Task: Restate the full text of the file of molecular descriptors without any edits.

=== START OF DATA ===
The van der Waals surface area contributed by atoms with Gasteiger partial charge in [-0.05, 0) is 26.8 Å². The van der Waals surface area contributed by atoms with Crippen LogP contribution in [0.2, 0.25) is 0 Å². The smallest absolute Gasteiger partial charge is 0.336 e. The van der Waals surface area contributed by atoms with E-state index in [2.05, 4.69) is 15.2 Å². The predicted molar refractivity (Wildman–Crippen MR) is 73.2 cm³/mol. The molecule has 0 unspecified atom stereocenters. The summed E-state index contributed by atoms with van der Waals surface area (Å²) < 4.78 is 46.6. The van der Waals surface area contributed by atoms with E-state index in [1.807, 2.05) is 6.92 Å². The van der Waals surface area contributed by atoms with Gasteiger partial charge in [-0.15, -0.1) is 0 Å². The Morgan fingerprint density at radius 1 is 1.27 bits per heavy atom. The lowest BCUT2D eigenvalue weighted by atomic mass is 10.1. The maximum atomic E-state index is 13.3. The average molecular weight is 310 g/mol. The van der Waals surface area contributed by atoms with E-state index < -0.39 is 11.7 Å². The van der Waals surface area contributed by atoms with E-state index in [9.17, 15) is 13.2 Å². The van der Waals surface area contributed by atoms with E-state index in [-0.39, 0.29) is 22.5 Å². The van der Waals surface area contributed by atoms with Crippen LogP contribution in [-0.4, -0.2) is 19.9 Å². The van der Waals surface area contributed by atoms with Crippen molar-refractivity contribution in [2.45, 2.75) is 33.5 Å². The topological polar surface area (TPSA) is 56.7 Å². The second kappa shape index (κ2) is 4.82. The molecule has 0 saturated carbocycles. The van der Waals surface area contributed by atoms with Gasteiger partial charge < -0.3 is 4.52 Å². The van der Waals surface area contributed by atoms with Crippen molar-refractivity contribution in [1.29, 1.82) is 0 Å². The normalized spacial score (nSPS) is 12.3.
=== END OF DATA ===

The van der Waals surface area contributed by atoms with Gasteiger partial charge in [-0.05, 0) is 26.8 Å². The van der Waals surface area contributed by atoms with Crippen LogP contribution in [0.2, 0.25) is 0 Å². The smallest absolute Gasteiger partial charge is 0.336 e. The van der Waals surface area contributed by atoms with E-state index in [2.05, 4.69) is 15.2 Å². The predicted molar refractivity (Wildman–Crippen MR) is 73.2 cm³/mol. The molecule has 0 unspecified atom stereocenters. The summed E-state index contributed by atoms with van der Waals surface area (Å²) < 4.78 is 46.6. The van der Waals surface area contributed by atoms with E-state index in [1.807, 2.05) is 6.92 Å². The van der Waals surface area contributed by atoms with Gasteiger partial charge in [-0.15, -0.1) is 0 Å². The Morgan fingerprint density at radius 1 is 1.27 bits per heavy atom. The lowest BCUT2D eigenvalue weighted by atomic mass is 10.1. The maximum atomic E-state index is 13.3. The average molecular weight is 310 g/mol. The van der Waals surface area contributed by atoms with E-state index < -0.39 is 11.7 Å². The van der Waals surface area contributed by atoms with E-state index in [9.17, 15) is 13.2 Å². The van der Waals surface area contributed by atoms with E-state index in [-0.39, 0.29) is 22.5 Å². The van der Waals surface area contributed by atoms with Crippen LogP contribution in [-0.4, -0.2) is 19.9 Å². The van der Waals surface area contributed by atoms with Crippen molar-refractivity contribution in [2.45, 2.75) is 33.5 Å². The topological polar surface area (TPSA) is 56.7 Å². The second kappa shape index (κ2) is 4.82. The molecule has 0 saturated carbocycles. The van der Waals surface area contributed by atoms with Gasteiger partial charge < -0.3 is 4.52 Å². The van der Waals surface area contributed by atoms with Crippen molar-refractivity contribution in [1.29, 1.82) is 0 Å². The normalized spacial score (nSPS) is 12.3.